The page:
Association Template Arcs which connect an association node to a topic node which defines a template for the association, that constrains the roles and the role players which may be used in the association.
The processing model also defines the concept of the Subject Identity Point which is a binding point where all topics with the same subject are merged. The concept of merging is central to topic maps and subject and subject identity are pivotal to this concept. A subject may be represented in two distinct ways - by reference to the addressable object which is the subject (the subject constituting resource) or by reference to an addressable object which describes the subject (the subject indicator resource) . A subject identity point is shared by all subject indicator resources which describe the same subject (and the subject constituting resource which is the subject, if such a resource exists).
In developing the XTMP model into an API, we have elected to create classes representing each of the node types and class associations to represent the arcs. However, this approach makes it impossible to capture the 'label' property of an Association Member Arc, and so the Association Member Arc has to be promoted to a first-class object and give a property to represent this label.
The second decision to be made regards the representation of the concept of the Subject Identity Point. A Subject Identity Point consists of zero or one subject constituting resources and zero or more subject indicator resources. The XTM Processing Model defines rules which require that in a consistent topic map there be only one topic node for each Subject Identity Point. This one-to-one relationship means that the properties of a Subject Identity Point (the subject constituting and subject indicating resources) may be expressed as properties of the TNode class. Doing this does not prevent the API from representing topic maps which are not consistent as any such topic map would simply include more than one TNode with the same value for either subjectIndicatingResource subjectConstituting resource.
The third issue regards the representation of the class-instance relationship. The XTMP model uses a templating mechanism in order to define the core association type which are required to express class-instance relationships, topic-occurrence relationships and other fundamental relationships of the topic map data model. For this reason, we need to break with our previously imposed constraint against inclusion of templating mechanisms in the programming model and include a template property for an ANode which references the TNode which defines the association template.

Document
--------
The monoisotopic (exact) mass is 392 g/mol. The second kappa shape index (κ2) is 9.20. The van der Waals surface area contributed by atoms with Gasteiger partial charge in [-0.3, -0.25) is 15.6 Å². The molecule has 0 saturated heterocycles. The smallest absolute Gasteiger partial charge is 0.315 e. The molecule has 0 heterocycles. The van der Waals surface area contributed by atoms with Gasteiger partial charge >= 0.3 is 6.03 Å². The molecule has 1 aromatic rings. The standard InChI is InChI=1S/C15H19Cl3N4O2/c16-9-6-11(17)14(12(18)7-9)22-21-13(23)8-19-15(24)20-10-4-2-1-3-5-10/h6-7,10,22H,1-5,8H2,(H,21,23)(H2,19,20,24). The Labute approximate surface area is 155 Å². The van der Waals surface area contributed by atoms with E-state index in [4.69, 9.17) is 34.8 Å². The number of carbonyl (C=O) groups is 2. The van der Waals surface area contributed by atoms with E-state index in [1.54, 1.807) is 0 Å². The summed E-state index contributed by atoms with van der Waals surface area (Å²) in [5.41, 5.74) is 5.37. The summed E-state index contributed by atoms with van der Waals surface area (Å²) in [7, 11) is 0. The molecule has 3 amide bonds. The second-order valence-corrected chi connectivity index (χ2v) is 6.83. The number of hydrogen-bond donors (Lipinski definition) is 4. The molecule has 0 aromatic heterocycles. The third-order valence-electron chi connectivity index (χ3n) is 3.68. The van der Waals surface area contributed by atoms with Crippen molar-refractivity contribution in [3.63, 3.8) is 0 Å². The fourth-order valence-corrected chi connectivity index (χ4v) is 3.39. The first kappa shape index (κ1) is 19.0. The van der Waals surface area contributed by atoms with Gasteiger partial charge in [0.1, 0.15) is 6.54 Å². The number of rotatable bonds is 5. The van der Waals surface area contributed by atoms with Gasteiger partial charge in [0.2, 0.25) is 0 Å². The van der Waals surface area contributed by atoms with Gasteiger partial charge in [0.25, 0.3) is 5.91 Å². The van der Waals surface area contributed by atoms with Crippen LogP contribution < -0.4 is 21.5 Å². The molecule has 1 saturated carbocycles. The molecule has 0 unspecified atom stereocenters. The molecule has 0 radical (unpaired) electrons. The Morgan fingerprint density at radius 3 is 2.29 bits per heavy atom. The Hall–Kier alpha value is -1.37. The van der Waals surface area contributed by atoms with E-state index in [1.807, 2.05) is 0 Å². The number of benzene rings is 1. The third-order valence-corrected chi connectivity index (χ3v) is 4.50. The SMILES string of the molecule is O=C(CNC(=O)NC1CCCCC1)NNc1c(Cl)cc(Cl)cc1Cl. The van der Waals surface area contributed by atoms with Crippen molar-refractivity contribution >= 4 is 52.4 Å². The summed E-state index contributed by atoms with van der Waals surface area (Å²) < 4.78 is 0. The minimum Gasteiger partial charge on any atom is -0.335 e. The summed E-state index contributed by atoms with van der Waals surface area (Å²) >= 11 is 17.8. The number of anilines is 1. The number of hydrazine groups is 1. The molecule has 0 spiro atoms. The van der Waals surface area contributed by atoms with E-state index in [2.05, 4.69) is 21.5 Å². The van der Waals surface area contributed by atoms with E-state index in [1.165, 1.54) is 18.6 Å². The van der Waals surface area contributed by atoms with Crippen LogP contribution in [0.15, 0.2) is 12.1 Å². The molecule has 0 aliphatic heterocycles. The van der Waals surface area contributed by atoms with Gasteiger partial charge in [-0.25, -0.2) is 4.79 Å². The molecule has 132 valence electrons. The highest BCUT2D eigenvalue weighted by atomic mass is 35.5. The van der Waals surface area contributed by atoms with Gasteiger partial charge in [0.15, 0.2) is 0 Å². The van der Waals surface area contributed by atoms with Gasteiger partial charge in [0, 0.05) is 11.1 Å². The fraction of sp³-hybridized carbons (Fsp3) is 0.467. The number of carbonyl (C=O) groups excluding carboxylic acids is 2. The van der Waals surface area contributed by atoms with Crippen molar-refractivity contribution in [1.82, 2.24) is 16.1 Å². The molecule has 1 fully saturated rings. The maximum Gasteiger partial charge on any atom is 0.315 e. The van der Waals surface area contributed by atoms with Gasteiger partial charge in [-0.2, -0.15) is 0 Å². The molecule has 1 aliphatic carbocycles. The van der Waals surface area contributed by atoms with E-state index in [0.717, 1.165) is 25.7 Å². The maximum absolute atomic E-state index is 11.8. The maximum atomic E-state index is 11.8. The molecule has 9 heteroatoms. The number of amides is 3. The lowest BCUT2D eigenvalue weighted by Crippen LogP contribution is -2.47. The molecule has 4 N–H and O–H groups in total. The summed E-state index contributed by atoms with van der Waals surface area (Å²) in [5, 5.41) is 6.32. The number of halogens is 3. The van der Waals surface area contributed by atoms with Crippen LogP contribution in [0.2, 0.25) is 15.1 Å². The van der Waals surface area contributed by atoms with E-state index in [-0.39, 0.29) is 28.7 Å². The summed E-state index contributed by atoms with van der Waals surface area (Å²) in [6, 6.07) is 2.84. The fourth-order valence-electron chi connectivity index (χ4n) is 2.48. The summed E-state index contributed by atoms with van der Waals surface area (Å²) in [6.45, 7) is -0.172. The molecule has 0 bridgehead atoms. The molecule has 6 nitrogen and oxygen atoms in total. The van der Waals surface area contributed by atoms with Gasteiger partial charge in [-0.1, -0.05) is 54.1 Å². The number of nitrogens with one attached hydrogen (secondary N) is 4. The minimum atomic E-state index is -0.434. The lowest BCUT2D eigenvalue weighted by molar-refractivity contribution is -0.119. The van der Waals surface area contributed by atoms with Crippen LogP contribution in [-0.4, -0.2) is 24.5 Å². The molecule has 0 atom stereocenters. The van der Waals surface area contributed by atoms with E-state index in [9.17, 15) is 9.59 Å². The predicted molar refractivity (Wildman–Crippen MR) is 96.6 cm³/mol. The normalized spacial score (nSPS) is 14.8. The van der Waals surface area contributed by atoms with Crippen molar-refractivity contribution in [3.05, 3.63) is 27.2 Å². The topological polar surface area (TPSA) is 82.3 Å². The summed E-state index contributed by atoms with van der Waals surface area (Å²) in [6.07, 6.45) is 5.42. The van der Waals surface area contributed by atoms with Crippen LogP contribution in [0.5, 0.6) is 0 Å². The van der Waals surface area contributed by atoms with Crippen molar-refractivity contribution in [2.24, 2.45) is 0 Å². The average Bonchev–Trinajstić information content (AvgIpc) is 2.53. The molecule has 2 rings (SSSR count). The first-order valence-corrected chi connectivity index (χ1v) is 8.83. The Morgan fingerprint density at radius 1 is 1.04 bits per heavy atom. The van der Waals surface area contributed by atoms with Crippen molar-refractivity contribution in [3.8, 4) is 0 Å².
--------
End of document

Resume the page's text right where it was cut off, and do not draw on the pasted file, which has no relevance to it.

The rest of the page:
Finally an object is required to represent the entire graph with all of its nodes and arcs. This is provided by the TopicMap class which simply serves as a container of topic nodes, scope nodes and association nodes.
The UML diagram of this API is shown in Figure 3.. It should be noted that this proposal is very liberal in allowing almost all references between classes to be traversed bidirectionally. It is arguable that bidirectional traversal of properties should be left out of the core programming model subsystem, delegating these reverse look-ups to an indexing subsystem built on top of the core model. However the bidirectional nature of these relationships is part of the essence of the topic map, especially when viewing that topic map as a graph.
The programming model developed for API-2 is extremely minimal. It certainly has the desired property of being small in size, just 6 classes and only 27 functions , but this simplicity is achieved at a cost to practicality as shown by the collaboration diagram in Figure 4.. The diagram shows a similar simple topic map to that shown in Figure 2. for API-1, with the exception that to maintain some clarity in the diagram, the occurrence of one of the topics is not shown. Without this occurrence, 31 API objects are required to express the topic map (this total includes the TopicMap object which is not shown in the diagram). With the addition of the occurrence, an extra 6 objects would be required to express the topic-occurrence association template and an extra 5 to represent the topic-occurrence association, bringing the total number of objects required to 42. In practical use, the API complicates the job of the programmer who must be familiar with the XTM Processing Model as well as the XTM Syntax specification to be able to create and manipulate topic maps.
On the positive side, API-2 treats all syntactic constructs, with the exception of the <scope> and <member> and <subjectIdentity> constructs, as TNodes - so reification of topic map constructs other than <topics>s is easily implemented and API-2 also includes full support for the templating mechanism described by the XTM Processing Model, a feature which is not an integral part of any of the other APIs developed here.